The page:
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Fugitive Emissions in Alberta-based Operations

How Fugitive Emissions in Canada Can Be Reduced By Oil and Gas Operations

swagelok-edmonton-fugitive-emissions-oil-gasAddressing fugitive emissions at any stage of oil and gas production involves both symptomatic and preventive measures to correct any existing leak points while limiting future leak prevalence. The dual-pronged approach to reducing emission levels involves leak detection and repair (LDAR), alongside equipment with the necessary material properties to meet the complexities of the physical and chemical processes. 

Legislation and regulation of fugitive emissions in Canada are rapidly changing to meet both future goals and benchmarks. Regardless of which sector a facility is operating in, working knowledge of upcoming changes in short- and long-term timeframes—coupled with best practices for LDAR and component selection—will only serve to benefit any operation in the intensifying battle against fugitive emissions.

Federal and Provincial Legislation of Fugitive Emissions in Canada

Although the environmental weight of fugitive emissions has gained more precedence in recent years due to efforts to combat the effects of climate change, its role in any fluid system has always been antagonistic. At best, fugitive emissions represent a clear inefficiency in practice for any process. A significant leak could cause massive losses, to make no mention of the health and safety hazard it could pose to operators. Even leaks imperceptible to the human senses may contribute sizable emissions over their duration taken in aggregate. An important facet of LDAR is discovering these small leaks that would otherwise progress into larger leaks in time. In addition to any losses from the product itself, early leak detection carries other notable financial incentives: for Alberta operations, leaks that pose a danger to operators or above 10,000 ppm must be remedied within 24 hours as opposed to the normal 30-day timeframe. 

Simply remaining on top of fugitive emissions has become more demanding in recent years as legislation has ramped up to match the magnitude of climate change. While the end goal of any of the new regulations is a reduction in fugitive emissions, how this is assessed as well as the scope vary significantly. The major driver has been the Joint Statement on Climate, Energy, and Arctic Leadership between Canada and the U.S. back in 2016, which set the target of 40-45% fugitive emission reduction of 2012 levels by 2025.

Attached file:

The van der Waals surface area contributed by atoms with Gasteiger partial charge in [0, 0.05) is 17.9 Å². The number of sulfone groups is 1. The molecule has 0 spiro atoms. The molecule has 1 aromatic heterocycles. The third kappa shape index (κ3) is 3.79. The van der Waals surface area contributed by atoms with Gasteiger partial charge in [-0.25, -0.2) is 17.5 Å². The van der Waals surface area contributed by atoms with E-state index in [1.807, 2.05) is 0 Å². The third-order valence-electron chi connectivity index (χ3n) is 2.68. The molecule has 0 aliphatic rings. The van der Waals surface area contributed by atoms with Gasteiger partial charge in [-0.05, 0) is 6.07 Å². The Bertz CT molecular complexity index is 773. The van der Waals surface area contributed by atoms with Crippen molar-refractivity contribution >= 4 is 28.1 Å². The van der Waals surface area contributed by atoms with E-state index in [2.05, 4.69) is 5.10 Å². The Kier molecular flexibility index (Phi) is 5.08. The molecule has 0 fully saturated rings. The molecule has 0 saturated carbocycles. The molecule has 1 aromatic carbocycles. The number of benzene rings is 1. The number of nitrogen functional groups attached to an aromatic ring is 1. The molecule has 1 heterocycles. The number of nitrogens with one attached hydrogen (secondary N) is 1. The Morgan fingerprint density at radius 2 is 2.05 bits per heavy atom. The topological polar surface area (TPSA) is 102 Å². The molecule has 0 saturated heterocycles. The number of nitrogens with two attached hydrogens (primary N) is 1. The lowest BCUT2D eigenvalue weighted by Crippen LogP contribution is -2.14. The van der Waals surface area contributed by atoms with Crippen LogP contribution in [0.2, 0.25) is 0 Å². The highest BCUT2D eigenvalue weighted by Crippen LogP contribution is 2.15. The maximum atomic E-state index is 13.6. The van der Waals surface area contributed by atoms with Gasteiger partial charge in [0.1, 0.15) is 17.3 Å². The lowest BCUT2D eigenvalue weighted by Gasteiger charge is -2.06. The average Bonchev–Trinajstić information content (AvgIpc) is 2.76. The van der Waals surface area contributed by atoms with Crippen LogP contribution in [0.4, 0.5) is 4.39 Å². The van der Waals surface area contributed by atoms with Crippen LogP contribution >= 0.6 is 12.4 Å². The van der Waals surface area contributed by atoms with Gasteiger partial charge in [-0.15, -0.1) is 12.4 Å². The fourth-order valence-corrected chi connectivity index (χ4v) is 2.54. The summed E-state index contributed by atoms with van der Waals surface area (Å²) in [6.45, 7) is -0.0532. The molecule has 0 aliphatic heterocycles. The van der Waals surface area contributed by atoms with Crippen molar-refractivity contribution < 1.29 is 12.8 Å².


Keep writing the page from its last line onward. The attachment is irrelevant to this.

The 2016 Pan-Canadian Framework on Clean Growth and Climate Change bears notable weight for Alberta-based oil and gas operations. Provinces can provide alternative methods of fugitive emission reduction so long as they can meet or exceed the aforementioned fugitive emission goal. For Alberta, this framework manifests as the Alberta Agreement:

  • In December 2018, amendments were made to Directive 060: Upstream Petroleum Industry Flaring, Incinerating, and Venting Directive and Directive 017: Measurement Requirements for Oil and Gas Operations; collectively referred to as the Alberta Directives.
  • In 2020, more stringency increased for both the Alberta Directives (via amendments) and new oil and gas facilities opening in 2022 and beyond.
  • Compared to the general regulation provided by the federal government, the Alberta Agreement has tougher requirements for pneumatic controllers and glycol dehydrators. 
  • Balanced against the more exacting standards, the agreement calls for a lower leak detection frequency for some types of facilities in the industry and more lax venting and pneumatic pump requirements.

Fugitive Emission Sources Across the Oil and Gas Sector

Oil and gas involves several processes that are as distinct as they are numerous. The benefits of an exhaustive LDAR inspection from end-to-end cannot be overstated, but it is also important to realize the common emitter points within an operation for quick identification and response. The following list is by no means comprehensive, but includes some system elements that are common noteworthy contributors to fugitive emissions.

Upstream sources Midstream & downstream sources
  • Gas used to pressurize pneumatic devices in areas where electricity is unavailable will bleed
  • Separation/dehydration of hydrocarbon mixtures
  • Flaring that leads to incomplete combustion
  • Operations that don’t possess gas-capturing equipment will likely flare or vent
  • Gathering lines contain pneumatic devices and compressors vent and emit
  • Leaks in compressor seals, valves, and connections
  • Line heating combustion inefficiency can result in fugitive emissions
  • Leakage from older distribution lines, metering, valves, and connections


There are a few general guidelines to best counter these fugitive emission sources. Electric pneumatic devices are an ideal solution, but even in processes where electricity is unavailable pneumatic tools can be switched to low-bleed designs or vapour recovery systems can be employed. The seal and packing of compressors can be checked and reinforced if needed, and an emission capture is also an option. The minimum leak detection rate of LDAR sensors can be reduced to focus on the greatest fugitive emission sources, or increased to find more leaks. Curtailing fugitive emissions involves a preventative approach to all equipment and maintenance, but beyond meeting emission guidelines it offers a benefit to operators in the form of improved system efficiency and product retention.